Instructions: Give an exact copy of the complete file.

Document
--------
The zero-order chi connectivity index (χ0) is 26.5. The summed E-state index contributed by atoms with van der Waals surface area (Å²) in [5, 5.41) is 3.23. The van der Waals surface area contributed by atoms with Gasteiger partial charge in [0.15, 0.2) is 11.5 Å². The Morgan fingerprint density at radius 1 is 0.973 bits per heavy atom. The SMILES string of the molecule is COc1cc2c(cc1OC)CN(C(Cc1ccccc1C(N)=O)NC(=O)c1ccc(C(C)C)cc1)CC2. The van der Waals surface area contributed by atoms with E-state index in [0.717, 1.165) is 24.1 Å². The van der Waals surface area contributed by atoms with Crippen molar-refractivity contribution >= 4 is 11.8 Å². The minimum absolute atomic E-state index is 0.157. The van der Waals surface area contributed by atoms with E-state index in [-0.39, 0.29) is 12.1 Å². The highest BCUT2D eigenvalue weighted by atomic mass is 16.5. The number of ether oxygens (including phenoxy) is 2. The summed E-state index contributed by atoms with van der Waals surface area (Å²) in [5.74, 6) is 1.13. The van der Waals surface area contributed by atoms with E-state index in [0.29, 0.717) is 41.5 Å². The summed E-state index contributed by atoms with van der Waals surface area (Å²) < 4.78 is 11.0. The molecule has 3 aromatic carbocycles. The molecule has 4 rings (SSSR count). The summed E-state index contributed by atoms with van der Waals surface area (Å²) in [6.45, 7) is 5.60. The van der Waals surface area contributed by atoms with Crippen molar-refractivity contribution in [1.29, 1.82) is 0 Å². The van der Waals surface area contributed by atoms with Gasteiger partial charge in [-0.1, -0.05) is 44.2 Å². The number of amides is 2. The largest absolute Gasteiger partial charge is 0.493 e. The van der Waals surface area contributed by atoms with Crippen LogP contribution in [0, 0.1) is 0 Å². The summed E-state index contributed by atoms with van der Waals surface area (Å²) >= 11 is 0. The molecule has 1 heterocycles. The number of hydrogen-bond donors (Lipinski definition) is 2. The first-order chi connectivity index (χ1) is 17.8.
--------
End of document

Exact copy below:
The zero-order chi connectivity index (χ0) is 26.5. The summed E-state index contributed by atoms with van der Waals surface area (Å²) in [5, 5.41) is 3.23. The van der Waals surface area contributed by atoms with Gasteiger partial charge in [0.15, 0.2) is 11.5 Å². The Morgan fingerprint density at radius 1 is 0.973 bits per heavy atom. The SMILES string of the molecule is COc1cc2c(cc1OC)CN(C(Cc1ccccc1C(N)=O)NC(=O)c1ccc(C(C)C)cc1)CC2. The van der Waals surface area contributed by atoms with E-state index in [0.717, 1.165) is 24.1 Å². The van der Waals surface area contributed by atoms with Crippen molar-refractivity contribution >= 4 is 11.8 Å². The minimum absolute atomic E-state index is 0.157. The van der Waals surface area contributed by atoms with E-state index in [-0.39, 0.29) is 12.1 Å². The highest BCUT2D eigenvalue weighted by atomic mass is 16.5. The number of ether oxygens (including phenoxy) is 2. The summed E-state index contributed by atoms with van der Waals surface area (Å²) in [5.74, 6) is 1.13. The van der Waals surface area contributed by atoms with E-state index in [0.29, 0.717) is 41.5 Å². The summed E-state index contributed by atoms with van der Waals surface area (Å²) < 4.78 is 11.0. The molecule has 3 aromatic carbocycles. The molecule has 4 rings (SSSR count). The summed E-state index contributed by atoms with van der Waals surface area (Å²) in [6.45, 7) is 5.60. The van der Waals surface area contributed by atoms with Crippen molar-refractivity contribution in [1.29, 1.82) is 0 Å². The van der Waals surface area contributed by atoms with Gasteiger partial charge in [-0.1, -0.05) is 44.2 Å². The number of amides is 2. The largest absolute Gasteiger partial charge is 0.493 e. The van der Waals surface area contributed by atoms with Crippen LogP contribution in [0, 0.1) is 0 Å². The summed E-state index contributed by atoms with van der Waals surface area (Å²) >= 11 is 0. The molecule has 1 heterocycles. The number of hydrogen-bond donors (Lipinski definition) is 2. The first-order chi connectivity index (χ1) is 17.8.